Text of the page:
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Israeli fertility experts call for international chromosome registry

Lausanne, Switzerland: If a woman undergoing artificial reproductive techniques suffers repeated failures of embryos to implant in her uterus it may be because she has a chromosomal abnormality, according to new findings by Israeli fertility experts.

A team from the Assaf Harofeh Medical Centre in Tel Aviv carried out genetic screening on 65 couples who had experienced repeated embryo implantation failure and found that a quarter of the women and the husbands of two of them had abnormal chromosomes.

The study, led by Professor Raphael Ron-El, head of the centre's IVF unit, was too small to establish a causal link between chromosome abnormalities and repeated implantation failure, so the research team is calling for an international registry to be established for chromosomal aberrations in infertility patients.

Team member Dr Arieh Raziel told the European Society of Human Reproduction and Embryology meeting in Lausanne today (Wednesday 4 July) that they had gathered 16 cases of chromosomal changes in three years. "Even if an additional 15 IVF units joined the study, the numbers would still be too small to draw conclusions. So we need an international registry set up that will record infertility patients' chromosomal aberrations and their impact on pregnancy."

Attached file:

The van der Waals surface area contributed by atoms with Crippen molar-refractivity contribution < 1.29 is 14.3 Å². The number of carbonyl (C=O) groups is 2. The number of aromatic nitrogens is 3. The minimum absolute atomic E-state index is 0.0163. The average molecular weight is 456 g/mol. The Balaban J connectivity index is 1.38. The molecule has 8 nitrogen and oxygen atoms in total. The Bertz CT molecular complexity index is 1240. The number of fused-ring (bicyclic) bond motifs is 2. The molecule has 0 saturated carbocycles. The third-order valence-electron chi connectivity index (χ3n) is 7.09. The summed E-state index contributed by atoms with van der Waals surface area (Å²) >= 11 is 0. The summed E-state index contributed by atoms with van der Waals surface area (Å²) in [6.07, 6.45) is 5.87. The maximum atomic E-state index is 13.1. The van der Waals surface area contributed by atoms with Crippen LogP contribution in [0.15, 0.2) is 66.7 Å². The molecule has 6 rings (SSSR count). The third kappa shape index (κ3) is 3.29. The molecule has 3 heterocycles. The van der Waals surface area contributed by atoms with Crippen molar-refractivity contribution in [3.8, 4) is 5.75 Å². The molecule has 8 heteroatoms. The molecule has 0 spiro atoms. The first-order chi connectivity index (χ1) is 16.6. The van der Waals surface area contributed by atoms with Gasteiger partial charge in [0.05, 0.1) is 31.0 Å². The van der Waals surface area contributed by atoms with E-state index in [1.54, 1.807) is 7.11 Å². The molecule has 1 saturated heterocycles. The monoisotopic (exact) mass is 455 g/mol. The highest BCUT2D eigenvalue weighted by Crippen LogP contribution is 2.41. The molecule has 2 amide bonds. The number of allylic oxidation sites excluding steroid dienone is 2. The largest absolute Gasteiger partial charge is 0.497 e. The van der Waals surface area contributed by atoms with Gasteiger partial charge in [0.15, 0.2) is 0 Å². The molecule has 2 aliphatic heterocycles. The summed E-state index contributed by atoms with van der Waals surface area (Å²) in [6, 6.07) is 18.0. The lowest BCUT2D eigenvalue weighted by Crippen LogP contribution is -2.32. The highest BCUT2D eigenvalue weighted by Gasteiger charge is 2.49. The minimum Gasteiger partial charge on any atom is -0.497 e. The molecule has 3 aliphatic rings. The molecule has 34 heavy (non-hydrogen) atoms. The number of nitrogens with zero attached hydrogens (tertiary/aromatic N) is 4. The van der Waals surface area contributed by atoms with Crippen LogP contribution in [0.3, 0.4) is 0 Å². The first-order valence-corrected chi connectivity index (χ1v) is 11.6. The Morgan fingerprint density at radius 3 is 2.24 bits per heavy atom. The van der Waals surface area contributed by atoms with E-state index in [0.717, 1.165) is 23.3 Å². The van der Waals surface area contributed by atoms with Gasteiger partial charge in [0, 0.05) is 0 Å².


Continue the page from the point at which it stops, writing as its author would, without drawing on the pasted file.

He said that women undergoing ART have a seven-fold higher prevalence of autosomal (non-sex chromosome) translocations than the general population, with over one in a hundred patients affected. The highest rate was found in women with recurrent miscarriages.

"If the causes for implantation failure after IVF are similar to the causes for recurrent miscarriages, but in an earlier phase, then chromosomal abnormalities could also be more frequent in implantation failure," he told the conference. The objective of the study was to find the type and frequency of chromosomal changes in implantation failure and evaluate their impact on the outcome of the pre
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Contact: Margaret Willson
m.willson@mwcommunications.org.uk
41-643-33-33
European Society for Human Reproduction and Embryology
4-Jul-2001


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